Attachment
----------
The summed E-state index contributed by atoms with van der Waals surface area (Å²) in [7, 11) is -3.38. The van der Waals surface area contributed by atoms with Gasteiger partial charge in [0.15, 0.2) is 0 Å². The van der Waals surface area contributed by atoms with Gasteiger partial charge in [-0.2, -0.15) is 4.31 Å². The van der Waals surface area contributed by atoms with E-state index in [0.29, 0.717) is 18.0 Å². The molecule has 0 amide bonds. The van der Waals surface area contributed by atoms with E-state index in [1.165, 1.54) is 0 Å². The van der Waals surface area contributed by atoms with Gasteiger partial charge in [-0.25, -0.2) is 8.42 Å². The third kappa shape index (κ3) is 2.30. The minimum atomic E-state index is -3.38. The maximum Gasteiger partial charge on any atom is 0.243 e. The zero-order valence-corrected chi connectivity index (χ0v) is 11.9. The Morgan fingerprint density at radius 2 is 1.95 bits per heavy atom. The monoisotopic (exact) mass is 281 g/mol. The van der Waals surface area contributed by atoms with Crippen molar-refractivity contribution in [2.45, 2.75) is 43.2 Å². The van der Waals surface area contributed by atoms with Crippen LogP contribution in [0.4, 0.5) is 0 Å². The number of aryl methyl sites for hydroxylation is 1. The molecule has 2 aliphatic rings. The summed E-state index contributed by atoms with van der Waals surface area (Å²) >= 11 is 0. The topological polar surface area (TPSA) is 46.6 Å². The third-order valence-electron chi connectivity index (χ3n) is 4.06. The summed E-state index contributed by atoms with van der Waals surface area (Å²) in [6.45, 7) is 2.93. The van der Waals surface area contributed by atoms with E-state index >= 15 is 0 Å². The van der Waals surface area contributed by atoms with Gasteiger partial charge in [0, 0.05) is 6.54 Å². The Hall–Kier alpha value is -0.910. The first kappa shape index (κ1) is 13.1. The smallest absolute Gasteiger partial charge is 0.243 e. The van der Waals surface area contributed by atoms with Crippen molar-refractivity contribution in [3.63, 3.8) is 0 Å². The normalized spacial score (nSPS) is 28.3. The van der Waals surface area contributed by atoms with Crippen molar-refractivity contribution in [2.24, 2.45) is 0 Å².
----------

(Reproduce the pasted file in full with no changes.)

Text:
The summed E-state index contributed by atoms with van der Waals surface area (Å²) in [7, 11) is -3.38. The van der Waals surface area contributed by atoms with Gasteiger partial charge in [0.15, 0.2) is 0 Å². The van der Waals surface area contributed by atoms with Gasteiger partial charge in [-0.2, -0.15) is 4.31 Å². The van der Waals surface area contributed by atoms with E-state index in [0.29, 0.717) is 18.0 Å². The molecule has 0 amide bonds. The van der Waals surface area contributed by atoms with E-state index in [1.165, 1.54) is 0 Å². The van der Waals surface area contributed by atoms with Gasteiger partial charge in [-0.25, -0.2) is 8.42 Å². The third kappa shape index (κ3) is 2.30. The minimum atomic E-state index is -3.38. The maximum Gasteiger partial charge on any atom is 0.243 e. The zero-order valence-corrected chi connectivity index (χ0v) is 11.9. The Morgan fingerprint density at radius 2 is 1.95 bits per heavy atom. The monoisotopic (exact) mass is 281 g/mol. The van der Waals surface area contributed by atoms with Crippen molar-refractivity contribution in [2.45, 2.75) is 43.2 Å². The van der Waals surface area contributed by atoms with Crippen LogP contribution in [0.4, 0.5) is 0 Å². The number of aryl methyl sites for hydroxylation is 1. The molecule has 2 aliphatic rings. The summed E-state index contributed by atoms with van der Waals surface area (Å²) >= 11 is 0. The topological polar surface area (TPSA) is 46.6 Å². The third-order valence-electron chi connectivity index (χ3n) is 4.06. The summed E-state index contributed by atoms with van der Waals surface area (Å²) in [6.45, 7) is 2.93. The van der Waals surface area contributed by atoms with E-state index >= 15 is 0 Å². The van der Waals surface area contributed by atoms with Gasteiger partial charge in [0, 0.05) is 6.54 Å². The Hall–Kier alpha value is -0.910. The first kappa shape index (κ1) is 13.1. The smallest absolute Gasteiger partial charge is 0.243 e. The van der Waals surface area contributed by atoms with Crippen molar-refractivity contribution in [3.63, 3.8) is 0 Å². The normalized spacial score (nSPS) is 28.3. The van der Waals surface area contributed by atoms with Crippen molar-refractivity contribution in [2.24, 2.45) is 0 Å².